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First of all he says that a vortex is something around which a wavefunction picks up a phase of 2##\pi##. He then says that a single electron in the a laughlin state with angular momentum = m can be seen as an electron with (m-1) vortices attached to it. This interpretation is based on the fact that in the Laughlin wavefunction the terms are of the form ##(z_i-z_j)^m## for which he says that the first ##(z_i-z_j)## is needed for that fermi statistics, whereas the remaining m-1 terms are just vortices.

Why this distinction? Something of the form ##(z_i-z_j)^m## should have a wavefunction pick up a phase of 2##\pi##m regardless of what you call it. i.e. why isnt what he is calling an electron a vortex as well?

And this matters, in equation 3.34 when he is computing the berry phase he has the Aharanov Bohm term and then an additional 2##\pi##(m-1) for each each electron as though only the m-1 vortices contributed a phase and not the "electron".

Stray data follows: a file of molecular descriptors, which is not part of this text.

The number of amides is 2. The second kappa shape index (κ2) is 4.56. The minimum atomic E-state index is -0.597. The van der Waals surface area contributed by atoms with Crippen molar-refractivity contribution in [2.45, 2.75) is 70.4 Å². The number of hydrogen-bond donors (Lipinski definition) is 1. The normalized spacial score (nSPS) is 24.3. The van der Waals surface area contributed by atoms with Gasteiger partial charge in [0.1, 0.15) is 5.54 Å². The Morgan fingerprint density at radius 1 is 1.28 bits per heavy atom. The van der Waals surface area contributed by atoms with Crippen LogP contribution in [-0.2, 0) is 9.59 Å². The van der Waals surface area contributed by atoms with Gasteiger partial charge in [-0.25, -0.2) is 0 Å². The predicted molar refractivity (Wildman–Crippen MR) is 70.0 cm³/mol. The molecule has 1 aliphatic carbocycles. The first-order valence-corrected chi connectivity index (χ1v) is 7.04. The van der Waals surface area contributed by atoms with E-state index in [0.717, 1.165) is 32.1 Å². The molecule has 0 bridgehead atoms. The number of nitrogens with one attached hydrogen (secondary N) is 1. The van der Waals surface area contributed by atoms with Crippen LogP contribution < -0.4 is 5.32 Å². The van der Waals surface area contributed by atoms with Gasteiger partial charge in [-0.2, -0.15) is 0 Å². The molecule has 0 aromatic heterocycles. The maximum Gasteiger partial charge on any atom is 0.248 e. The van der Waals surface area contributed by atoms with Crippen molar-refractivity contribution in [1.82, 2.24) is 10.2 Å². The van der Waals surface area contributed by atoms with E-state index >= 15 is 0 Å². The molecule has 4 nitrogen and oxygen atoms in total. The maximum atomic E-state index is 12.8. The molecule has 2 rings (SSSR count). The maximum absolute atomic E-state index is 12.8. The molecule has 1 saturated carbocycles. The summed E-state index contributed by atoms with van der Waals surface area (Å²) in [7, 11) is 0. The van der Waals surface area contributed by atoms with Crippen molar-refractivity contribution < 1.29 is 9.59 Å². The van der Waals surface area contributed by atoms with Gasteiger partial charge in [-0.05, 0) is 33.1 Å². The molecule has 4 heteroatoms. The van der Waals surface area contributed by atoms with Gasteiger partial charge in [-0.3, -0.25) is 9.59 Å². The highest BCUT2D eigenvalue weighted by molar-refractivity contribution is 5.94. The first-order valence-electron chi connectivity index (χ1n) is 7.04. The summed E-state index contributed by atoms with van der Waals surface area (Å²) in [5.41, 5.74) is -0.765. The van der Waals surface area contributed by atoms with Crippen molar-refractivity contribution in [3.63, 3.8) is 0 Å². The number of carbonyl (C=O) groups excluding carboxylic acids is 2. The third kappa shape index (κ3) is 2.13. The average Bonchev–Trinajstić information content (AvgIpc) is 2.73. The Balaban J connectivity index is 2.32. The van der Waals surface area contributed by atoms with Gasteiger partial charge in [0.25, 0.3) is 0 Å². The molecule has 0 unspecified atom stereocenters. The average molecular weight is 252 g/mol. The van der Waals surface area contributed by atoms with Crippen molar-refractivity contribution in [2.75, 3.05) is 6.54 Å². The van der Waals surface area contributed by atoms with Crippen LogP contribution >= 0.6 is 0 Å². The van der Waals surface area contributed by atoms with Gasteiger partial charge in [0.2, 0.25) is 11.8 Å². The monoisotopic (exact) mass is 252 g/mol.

The other thing I am struggling with is the ##\nu## = 1/2 Landau level. He derives (Eqn. 3.35) that the effective magnetic field is B* = B - (m-1)n##\Phi_0## where n is the density. The density is given by n = ##\nu##B/##Phi_0##. Therefore B* = B(1-##\nu##(m-1)). A Laughlin state with angular momentum = m has filling fraction ##\nu## = 1/m so we get that B* = B(1-(m-1)/m) = B/m. How then does the ##\nu## = 1/2 filled landau level give you B* = 0 in equation 3.40?